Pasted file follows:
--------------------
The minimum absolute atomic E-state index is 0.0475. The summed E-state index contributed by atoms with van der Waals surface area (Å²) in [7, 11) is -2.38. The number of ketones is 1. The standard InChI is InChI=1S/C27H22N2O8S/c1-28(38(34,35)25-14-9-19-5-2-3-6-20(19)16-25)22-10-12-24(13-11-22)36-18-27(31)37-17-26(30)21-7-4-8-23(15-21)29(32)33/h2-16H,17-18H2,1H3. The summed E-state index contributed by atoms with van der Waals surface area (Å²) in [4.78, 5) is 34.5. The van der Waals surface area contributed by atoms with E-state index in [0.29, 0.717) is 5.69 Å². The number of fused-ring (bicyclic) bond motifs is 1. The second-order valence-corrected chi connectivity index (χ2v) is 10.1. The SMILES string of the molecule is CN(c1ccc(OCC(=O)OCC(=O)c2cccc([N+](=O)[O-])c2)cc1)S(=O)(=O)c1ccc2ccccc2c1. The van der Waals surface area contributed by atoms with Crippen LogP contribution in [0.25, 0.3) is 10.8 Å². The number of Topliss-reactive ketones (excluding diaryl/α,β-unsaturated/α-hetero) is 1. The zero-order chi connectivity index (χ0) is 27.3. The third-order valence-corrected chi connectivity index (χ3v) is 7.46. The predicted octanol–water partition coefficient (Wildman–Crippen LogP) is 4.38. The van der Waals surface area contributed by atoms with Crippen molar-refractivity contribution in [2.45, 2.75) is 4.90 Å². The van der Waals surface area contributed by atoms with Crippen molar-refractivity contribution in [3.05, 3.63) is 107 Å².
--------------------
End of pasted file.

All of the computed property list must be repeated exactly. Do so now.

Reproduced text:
The minimum absolute atomic E-state index is 0.0475. The summed E-state index contributed by atoms with van der Waals surface area (Å²) in [7, 11) is -2.38. The number of ketones is 1. The standard InChI is InChI=1S/C27H22N2O8S/c1-28(38(34,35)25-14-9-19-5-2-3-6-20(19)16-25)22-10-12-24(13-11-22)36-18-27(31)37-17-26(30)21-7-4-8-23(15-21)29(32)33/h2-16H,17-18H2,1H3. The summed E-state index contributed by atoms with van der Waals surface area (Å²) in [4.78, 5) is 34.5. The van der Waals surface area contributed by atoms with E-state index in [0.29, 0.717) is 5.69 Å². The number of fused-ring (bicyclic) bond motifs is 1. The second-order valence-corrected chi connectivity index (χ2v) is 10.1. The SMILES string of the molecule is CN(c1ccc(OCC(=O)OCC(=O)c2cccc([N+](=O)[O-])c2)cc1)S(=O)(=O)c1ccc2ccccc2c1. The van der Waals surface area contributed by atoms with Crippen LogP contribution in [0.25, 0.3) is 10.8 Å². The number of Topliss-reactive ketones (excluding diaryl/α,β-unsaturated/α-hetero) is 1. The zero-order chi connectivity index (χ0) is 27.3. The third-order valence-corrected chi connectivity index (χ3v) is 7.46. The predicted octanol–water partition coefficient (Wildman–Crippen LogP) is 4.38. The van der Waals surface area contributed by atoms with Crippen molar-refractivity contribution in [2.45, 2.75) is 4.90 Å². The van der Waals surface area contributed by atoms with Crippen molar-refractivity contribution in [3.05, 3.63) is 107 Å².